Growing numbers of patient are waiting a week or more to see their GP or are unable to get an appointment at all, according to a major annual report.
A survey of more than 800,000 patients in England reveals that the proportion of patients waiting longer than seven days to see a doctor has risen 56% in five years – with 20% waiting this period compared to 12.8% in 2012.
The number unable to get an appointment has also risen to 11.3%, an increase of 27% since 2012. Of those who were not able to get an appointment or found the appointment offered was not convenient, 14.6% did not see or speak to anyone as a result.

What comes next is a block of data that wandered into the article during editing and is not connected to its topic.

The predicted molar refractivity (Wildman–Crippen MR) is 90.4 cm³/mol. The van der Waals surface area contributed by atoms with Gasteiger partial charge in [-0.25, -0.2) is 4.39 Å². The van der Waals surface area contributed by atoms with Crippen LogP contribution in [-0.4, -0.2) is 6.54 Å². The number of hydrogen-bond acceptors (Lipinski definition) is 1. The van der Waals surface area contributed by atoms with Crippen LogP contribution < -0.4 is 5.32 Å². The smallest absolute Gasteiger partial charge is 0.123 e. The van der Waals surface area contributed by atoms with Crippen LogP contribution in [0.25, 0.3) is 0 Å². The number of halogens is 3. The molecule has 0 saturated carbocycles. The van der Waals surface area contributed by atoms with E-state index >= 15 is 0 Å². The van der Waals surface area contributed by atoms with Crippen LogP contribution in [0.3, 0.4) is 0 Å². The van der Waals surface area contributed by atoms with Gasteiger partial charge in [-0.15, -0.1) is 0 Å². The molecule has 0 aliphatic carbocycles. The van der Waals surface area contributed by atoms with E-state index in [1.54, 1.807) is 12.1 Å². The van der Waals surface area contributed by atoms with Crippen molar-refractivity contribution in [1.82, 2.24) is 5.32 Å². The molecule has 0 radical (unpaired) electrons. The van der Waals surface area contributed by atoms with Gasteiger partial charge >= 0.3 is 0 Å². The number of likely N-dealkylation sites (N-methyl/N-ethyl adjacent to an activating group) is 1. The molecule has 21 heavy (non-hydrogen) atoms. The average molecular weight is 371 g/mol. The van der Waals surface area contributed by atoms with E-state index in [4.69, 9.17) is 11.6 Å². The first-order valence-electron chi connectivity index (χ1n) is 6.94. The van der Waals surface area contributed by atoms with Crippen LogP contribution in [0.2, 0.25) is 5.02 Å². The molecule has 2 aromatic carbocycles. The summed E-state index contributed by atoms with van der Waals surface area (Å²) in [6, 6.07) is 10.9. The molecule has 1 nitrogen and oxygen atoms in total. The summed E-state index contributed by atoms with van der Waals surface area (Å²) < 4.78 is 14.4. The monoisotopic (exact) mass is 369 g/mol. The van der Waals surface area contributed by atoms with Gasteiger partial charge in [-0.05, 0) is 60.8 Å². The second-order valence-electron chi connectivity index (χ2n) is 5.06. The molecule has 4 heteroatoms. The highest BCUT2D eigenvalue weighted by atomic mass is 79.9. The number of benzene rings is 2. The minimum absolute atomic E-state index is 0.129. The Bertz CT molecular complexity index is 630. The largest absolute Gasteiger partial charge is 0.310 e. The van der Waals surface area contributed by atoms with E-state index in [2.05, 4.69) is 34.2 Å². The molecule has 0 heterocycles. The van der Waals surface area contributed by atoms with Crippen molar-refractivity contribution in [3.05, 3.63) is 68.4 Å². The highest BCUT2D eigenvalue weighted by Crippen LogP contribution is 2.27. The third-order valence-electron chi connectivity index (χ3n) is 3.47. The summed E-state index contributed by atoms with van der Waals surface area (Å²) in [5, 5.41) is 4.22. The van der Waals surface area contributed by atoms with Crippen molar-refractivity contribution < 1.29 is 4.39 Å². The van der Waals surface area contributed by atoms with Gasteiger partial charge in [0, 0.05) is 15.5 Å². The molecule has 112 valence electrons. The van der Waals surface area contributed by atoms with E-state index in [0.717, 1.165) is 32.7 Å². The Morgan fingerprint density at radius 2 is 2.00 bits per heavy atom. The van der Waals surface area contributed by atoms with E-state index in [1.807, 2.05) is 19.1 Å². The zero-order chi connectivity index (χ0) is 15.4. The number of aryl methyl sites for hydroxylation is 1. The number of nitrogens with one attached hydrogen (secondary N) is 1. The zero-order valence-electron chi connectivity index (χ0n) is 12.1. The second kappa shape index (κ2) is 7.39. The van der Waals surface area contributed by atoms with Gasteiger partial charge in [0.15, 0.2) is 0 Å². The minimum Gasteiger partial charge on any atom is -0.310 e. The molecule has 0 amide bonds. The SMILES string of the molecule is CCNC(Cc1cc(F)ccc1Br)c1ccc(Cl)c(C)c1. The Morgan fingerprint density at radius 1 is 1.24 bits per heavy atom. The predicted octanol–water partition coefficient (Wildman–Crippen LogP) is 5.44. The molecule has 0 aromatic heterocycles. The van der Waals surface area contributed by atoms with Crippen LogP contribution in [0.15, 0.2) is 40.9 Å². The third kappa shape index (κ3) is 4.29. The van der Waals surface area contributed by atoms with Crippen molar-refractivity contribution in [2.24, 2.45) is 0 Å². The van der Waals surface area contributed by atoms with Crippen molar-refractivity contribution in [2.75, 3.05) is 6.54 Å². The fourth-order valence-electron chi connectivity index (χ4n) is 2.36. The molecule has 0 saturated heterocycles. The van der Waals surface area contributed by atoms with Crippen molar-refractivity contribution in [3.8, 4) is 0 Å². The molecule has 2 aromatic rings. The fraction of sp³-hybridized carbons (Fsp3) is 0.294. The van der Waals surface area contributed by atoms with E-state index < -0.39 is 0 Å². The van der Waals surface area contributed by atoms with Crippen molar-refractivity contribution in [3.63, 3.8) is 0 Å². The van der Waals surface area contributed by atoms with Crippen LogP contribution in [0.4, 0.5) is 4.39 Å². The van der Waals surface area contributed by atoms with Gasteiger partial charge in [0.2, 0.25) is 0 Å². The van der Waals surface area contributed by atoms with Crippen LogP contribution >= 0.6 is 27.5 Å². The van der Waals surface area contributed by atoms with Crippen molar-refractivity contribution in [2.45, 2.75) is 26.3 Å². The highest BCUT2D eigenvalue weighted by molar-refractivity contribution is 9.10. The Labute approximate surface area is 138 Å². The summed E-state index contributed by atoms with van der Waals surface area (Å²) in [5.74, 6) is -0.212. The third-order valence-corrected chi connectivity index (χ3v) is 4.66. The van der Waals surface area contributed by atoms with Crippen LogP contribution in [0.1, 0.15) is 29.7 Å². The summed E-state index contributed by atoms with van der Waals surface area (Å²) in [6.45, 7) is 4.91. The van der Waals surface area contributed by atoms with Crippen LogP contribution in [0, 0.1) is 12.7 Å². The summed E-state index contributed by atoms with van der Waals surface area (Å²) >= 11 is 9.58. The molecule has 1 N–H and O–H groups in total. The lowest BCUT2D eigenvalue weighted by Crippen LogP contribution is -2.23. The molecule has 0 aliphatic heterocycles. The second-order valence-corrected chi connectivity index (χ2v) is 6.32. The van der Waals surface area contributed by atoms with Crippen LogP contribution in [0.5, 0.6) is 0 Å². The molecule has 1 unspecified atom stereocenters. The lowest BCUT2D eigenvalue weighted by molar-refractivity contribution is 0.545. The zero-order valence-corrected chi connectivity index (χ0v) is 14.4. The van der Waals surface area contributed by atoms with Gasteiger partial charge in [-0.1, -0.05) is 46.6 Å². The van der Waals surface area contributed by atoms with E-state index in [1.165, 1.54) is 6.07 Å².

Rising numbers are also struggling to even get through to surgeries over the phone, according to findings of the annual GP survey in 2017. The poll, published by NHS England with Ipsos Mori, also found fewer patients are seeing their preferred GP.
Prof Helen Stokes-Lampard, chair of the Royal College of GPs, said it was “very concerning” that more people had to wait longer for appointments, putting it down to a “decade of under-investment”.
“It is particularly worrying that some patients are deciding not to seek medical advice at all if they are not able to get an appointment initially,” she said.
Article from The Guardian, 6 July 2017